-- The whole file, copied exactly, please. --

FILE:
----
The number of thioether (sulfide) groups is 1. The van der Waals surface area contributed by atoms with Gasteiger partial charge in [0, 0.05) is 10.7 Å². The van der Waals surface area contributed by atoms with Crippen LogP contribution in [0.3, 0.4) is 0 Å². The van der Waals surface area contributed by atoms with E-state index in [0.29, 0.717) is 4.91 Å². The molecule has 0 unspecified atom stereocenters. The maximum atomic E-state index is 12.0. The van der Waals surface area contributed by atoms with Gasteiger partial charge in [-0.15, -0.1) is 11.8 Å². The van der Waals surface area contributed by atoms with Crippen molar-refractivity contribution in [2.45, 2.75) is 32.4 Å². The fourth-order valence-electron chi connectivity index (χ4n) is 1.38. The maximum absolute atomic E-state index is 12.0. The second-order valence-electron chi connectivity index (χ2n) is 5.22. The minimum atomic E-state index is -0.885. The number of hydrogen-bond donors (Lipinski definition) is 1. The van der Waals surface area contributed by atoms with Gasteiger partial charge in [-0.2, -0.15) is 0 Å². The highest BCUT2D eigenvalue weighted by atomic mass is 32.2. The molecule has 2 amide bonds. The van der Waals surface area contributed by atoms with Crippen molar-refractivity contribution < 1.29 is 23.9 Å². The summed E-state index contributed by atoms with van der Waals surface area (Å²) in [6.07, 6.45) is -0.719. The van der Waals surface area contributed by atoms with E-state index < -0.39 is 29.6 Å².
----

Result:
The number of thioether (sulfide) groups is 1. The van der Waals surface area contributed by atoms with Gasteiger partial charge in [0, 0.05) is 10.7 Å². The van der Waals surface area contributed by atoms with Crippen LogP contribution in [0.3, 0.4) is 0 Å². The van der Waals surface area contributed by atoms with E-state index in [0.29, 0.717) is 4.91 Å². The molecule has 0 unspecified atom stereocenters. The maximum atomic E-state index is 12.0. The van der Waals surface area contributed by atoms with Gasteiger partial charge in [-0.15, -0.1) is 11.8 Å². The van der Waals surface area contributed by atoms with Crippen molar-refractivity contribution in [2.45, 2.75) is 32.4 Å². The fourth-order valence-electron chi connectivity index (χ4n) is 1.38. The maximum absolute atomic E-state index is 12.0. The second-order valence-electron chi connectivity index (χ2n) is 5.22. The minimum atomic E-state index is -0.885. The number of hydrogen-bond donors (Lipinski definition) is 1. The van der Waals surface area contributed by atoms with Gasteiger partial charge in [-0.2, -0.15) is 0 Å². The highest BCUT2D eigenvalue weighted by atomic mass is 32.2. The molecule has 2 amide bonds. The van der Waals surface area contributed by atoms with Crippen molar-refractivity contribution < 1.29 is 23.9 Å². The summed E-state index contributed by atoms with van der Waals surface area (Å²) in [6.07, 6.45) is -0.719. The van der Waals surface area contributed by atoms with E-state index < -0.39 is 29.6 Å².